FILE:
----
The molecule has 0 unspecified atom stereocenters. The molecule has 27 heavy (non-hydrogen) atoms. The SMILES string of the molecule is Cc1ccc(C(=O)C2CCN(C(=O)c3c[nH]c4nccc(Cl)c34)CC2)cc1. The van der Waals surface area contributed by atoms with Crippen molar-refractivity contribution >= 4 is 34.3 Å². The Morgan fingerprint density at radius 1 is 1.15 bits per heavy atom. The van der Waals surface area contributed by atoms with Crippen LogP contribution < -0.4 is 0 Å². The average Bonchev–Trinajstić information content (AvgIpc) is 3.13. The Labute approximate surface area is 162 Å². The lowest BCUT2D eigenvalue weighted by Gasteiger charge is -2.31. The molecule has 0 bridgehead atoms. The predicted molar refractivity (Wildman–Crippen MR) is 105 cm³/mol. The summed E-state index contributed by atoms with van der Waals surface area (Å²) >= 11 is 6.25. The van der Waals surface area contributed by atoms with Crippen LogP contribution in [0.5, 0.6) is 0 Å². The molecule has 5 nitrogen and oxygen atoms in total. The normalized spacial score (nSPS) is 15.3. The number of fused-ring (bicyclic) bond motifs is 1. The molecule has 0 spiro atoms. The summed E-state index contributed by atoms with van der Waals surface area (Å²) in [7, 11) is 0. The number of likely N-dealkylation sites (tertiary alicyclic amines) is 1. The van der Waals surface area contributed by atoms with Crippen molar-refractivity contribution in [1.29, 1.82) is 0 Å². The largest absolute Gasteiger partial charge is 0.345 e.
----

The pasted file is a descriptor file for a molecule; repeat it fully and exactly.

The molecule has 0 unspecified atom stereocenters. The molecule has 27 heavy (non-hydrogen) atoms. The SMILES string of the molecule is Cc1ccc(C(=O)C2CCN(C(=O)c3c[nH]c4nccc(Cl)c34)CC2)cc1. The van der Waals surface area contributed by atoms with Crippen molar-refractivity contribution >= 4 is 34.3 Å². The Morgan fingerprint density at radius 1 is 1.15 bits per heavy atom. The van der Waals surface area contributed by atoms with Crippen LogP contribution < -0.4 is 0 Å². The average Bonchev–Trinajstić information content (AvgIpc) is 3.13. The Labute approximate surface area is 162 Å². The lowest BCUT2D eigenvalue weighted by Gasteiger charge is -2.31. The molecule has 0 bridgehead atoms. The predicted molar refractivity (Wildman–Crippen MR) is 105 cm³/mol. The summed E-state index contributed by atoms with van der Waals surface area (Å²) >= 11 is 6.25. The van der Waals surface area contributed by atoms with Crippen LogP contribution in [0.5, 0.6) is 0 Å². The molecule has 5 nitrogen and oxygen atoms in total. The normalized spacial score (nSPS) is 15.3. The number of fused-ring (bicyclic) bond motifs is 1. The molecule has 0 spiro atoms. The summed E-state index contributed by atoms with van der Waals surface area (Å²) in [7, 11) is 0. The number of likely N-dealkylation sites (tertiary alicyclic amines) is 1. The van der Waals surface area contributed by atoms with Crippen molar-refractivity contribution in [1.29, 1.82) is 0 Å². The largest absolute Gasteiger partial charge is 0.345 e.